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ERIC Number: EJ1121272
Record Type: Journal
Publication Date: 2016
Pages: 24
Abstractor: As Provided
ISSN: EISSN-1306-3065
Environmental Science and Engineering Merit Badges: An Exploratory Case Study of a Non-Formal Science Education Program and the U.S. Scientific and Engineering Practices
Vick, Matthew E.; Garvey, Michael P.
International Journal of Environmental and Science Education, v11 n18 p11675-11698 2016
The Boy Scouts of America's Environmental Science and Engineering merit badges are two of their over 120 merit badges offered as a part of a non-formal educational program to U.S. boys. The Scientific and Engineering Practices of the U.S. Next Generation Science Standards provide a vision of science education that includes integrating eight practices that engage youth in inquiry-based learning and investigative design and interpretation. This exploratory study uses document analysis triangulated with a questionnaire under the general principles of program evaluation as a case study to examine the potential alignment of the Boy Scouts of America's Environmental Science and Engineering merit badges and the Scientific and Engineering Practices of the NGSS. Merit badge requirements were matched with specific elements of the S&EP as described by the NGSS Appendix F progressions for middle school aged youth. The cognitive demand of the requirements was also analyzed using Webb's Depth of Knowledge. Questionnaires were sent to volunteer merit badge counselors for one Midwestern U.S. Boy Scout council. Their responses were used to inform the analysis of the merit badge requirements. The requirements for both of these badges show connections to several of the S&EP, especially S&EP 3: conducting investigation and S&EP 6: constructing explanations and designing solutions. Triangulating data from merit badge counselors show that Scouts in Engineering merit badge do engage in the engineering design process very much and potentially engage them in investigations and construction of explanations with Environmental Science. Several of the merit badge counselors were highly educated scientists and engineers. Often, these counselors reported engaging Scouts in a manner closest to the vision of the NGSS S&EP. One of the limitations of the Environmental Science merit badge is that investigations are mostly elective options. This exploratory study concludes that the requirements for Boy Scout merit badges are designed in manners that can engage youth in the S&EP. Counselors do affect the extent to which these practices are incorporated. Future studies should examine the learning by youth from merit badges as related to S&EP and general science and engineering content knowledge.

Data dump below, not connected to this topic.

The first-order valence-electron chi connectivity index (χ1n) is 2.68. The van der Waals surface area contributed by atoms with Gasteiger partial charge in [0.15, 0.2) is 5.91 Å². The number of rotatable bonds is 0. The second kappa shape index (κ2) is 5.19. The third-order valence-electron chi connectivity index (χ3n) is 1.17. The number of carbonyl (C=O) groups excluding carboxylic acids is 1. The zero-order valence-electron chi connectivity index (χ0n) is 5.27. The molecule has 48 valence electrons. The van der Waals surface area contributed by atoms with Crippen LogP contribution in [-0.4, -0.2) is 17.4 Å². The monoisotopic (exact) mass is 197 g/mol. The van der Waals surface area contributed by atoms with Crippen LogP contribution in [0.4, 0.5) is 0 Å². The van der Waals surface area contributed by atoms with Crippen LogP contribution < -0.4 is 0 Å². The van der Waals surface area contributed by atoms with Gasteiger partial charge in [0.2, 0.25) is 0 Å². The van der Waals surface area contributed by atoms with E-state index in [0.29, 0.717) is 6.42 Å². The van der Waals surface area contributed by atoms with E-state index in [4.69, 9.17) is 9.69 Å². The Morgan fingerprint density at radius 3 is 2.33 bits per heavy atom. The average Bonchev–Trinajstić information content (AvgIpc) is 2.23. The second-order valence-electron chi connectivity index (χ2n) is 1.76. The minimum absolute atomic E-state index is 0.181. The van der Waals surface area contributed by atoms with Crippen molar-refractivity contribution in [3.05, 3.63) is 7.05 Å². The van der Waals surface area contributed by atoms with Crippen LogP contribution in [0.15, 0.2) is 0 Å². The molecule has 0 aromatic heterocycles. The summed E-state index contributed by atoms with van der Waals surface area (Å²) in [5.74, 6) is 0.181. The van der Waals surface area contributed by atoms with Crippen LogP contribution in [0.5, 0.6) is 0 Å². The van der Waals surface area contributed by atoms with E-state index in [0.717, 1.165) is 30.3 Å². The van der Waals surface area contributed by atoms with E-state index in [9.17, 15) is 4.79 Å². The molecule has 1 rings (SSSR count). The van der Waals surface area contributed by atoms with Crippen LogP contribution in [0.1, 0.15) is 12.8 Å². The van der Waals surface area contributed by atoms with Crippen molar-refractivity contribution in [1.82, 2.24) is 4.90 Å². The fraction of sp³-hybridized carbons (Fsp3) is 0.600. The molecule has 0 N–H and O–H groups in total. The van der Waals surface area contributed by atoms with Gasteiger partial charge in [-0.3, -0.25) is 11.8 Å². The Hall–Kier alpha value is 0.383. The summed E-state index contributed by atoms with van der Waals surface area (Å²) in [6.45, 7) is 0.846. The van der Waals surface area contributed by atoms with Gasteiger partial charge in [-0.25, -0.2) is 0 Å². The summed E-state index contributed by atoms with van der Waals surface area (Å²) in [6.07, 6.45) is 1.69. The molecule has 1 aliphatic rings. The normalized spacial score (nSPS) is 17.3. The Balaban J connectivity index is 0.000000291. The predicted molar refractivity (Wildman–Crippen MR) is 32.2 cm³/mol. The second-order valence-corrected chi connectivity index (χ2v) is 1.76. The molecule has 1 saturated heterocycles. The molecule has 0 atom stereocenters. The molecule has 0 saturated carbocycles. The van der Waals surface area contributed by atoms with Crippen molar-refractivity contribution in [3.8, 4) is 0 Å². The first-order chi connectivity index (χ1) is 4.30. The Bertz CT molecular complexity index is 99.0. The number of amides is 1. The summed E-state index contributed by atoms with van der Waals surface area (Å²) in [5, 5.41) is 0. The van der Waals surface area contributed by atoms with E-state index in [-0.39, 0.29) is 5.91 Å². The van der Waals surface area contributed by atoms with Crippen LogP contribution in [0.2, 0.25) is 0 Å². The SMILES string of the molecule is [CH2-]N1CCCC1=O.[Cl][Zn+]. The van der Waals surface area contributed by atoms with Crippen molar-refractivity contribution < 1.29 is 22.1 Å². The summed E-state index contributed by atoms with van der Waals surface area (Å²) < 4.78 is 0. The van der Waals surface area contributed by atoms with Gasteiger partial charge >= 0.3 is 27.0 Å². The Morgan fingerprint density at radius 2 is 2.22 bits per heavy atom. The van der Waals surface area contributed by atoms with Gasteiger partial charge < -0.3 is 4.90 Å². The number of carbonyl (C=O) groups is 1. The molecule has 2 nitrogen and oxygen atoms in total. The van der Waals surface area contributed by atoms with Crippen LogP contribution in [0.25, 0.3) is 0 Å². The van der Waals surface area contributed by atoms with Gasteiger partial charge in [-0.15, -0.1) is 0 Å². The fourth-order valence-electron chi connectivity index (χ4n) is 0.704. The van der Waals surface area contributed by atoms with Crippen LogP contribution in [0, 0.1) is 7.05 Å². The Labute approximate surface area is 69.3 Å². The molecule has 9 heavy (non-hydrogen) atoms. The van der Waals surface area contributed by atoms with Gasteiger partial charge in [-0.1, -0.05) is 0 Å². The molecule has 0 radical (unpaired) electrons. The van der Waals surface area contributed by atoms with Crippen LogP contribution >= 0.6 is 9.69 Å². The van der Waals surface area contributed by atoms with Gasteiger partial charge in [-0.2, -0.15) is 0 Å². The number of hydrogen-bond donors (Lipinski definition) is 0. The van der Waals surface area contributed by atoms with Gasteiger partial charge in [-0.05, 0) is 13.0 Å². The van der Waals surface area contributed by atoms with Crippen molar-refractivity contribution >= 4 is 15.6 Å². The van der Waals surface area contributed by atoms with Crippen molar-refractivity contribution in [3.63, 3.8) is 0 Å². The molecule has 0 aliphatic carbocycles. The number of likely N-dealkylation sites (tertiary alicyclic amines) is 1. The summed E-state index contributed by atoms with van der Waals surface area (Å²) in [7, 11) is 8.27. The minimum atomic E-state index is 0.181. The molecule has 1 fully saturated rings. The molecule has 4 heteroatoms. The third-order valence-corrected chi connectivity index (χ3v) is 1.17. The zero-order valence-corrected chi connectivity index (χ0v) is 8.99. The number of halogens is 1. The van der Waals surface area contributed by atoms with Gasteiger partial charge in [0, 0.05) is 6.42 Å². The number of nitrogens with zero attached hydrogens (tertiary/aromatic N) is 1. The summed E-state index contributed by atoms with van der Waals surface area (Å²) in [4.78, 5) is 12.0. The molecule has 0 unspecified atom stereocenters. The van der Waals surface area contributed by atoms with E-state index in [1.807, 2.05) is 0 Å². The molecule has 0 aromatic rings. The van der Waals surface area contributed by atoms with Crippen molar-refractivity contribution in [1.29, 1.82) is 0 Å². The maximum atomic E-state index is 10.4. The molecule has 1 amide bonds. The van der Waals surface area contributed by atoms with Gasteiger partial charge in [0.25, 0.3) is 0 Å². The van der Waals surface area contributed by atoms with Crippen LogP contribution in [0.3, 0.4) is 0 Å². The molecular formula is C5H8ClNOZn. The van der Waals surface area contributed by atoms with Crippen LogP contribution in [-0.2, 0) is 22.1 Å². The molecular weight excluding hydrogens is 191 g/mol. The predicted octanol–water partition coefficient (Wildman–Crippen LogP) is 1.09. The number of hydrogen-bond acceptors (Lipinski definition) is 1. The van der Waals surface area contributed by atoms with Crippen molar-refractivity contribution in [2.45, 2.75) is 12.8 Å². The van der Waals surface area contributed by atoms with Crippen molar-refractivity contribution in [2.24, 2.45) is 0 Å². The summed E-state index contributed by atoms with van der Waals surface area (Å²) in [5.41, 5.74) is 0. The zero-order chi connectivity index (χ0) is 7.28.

LOOK Academic Publishers. Knobbelzwaansingel 211 Den Haag 2496LN, Netherlands. Tel: 31-20-217-0912; e-mail:; Web site:
Publication Type: Journal Articles; Reports - Research
Education Level: N/A
Audience: N/A
Language: English
Sponsor: N/A
Authoring Institution: N/A
Grant or Contract Numbers: N/A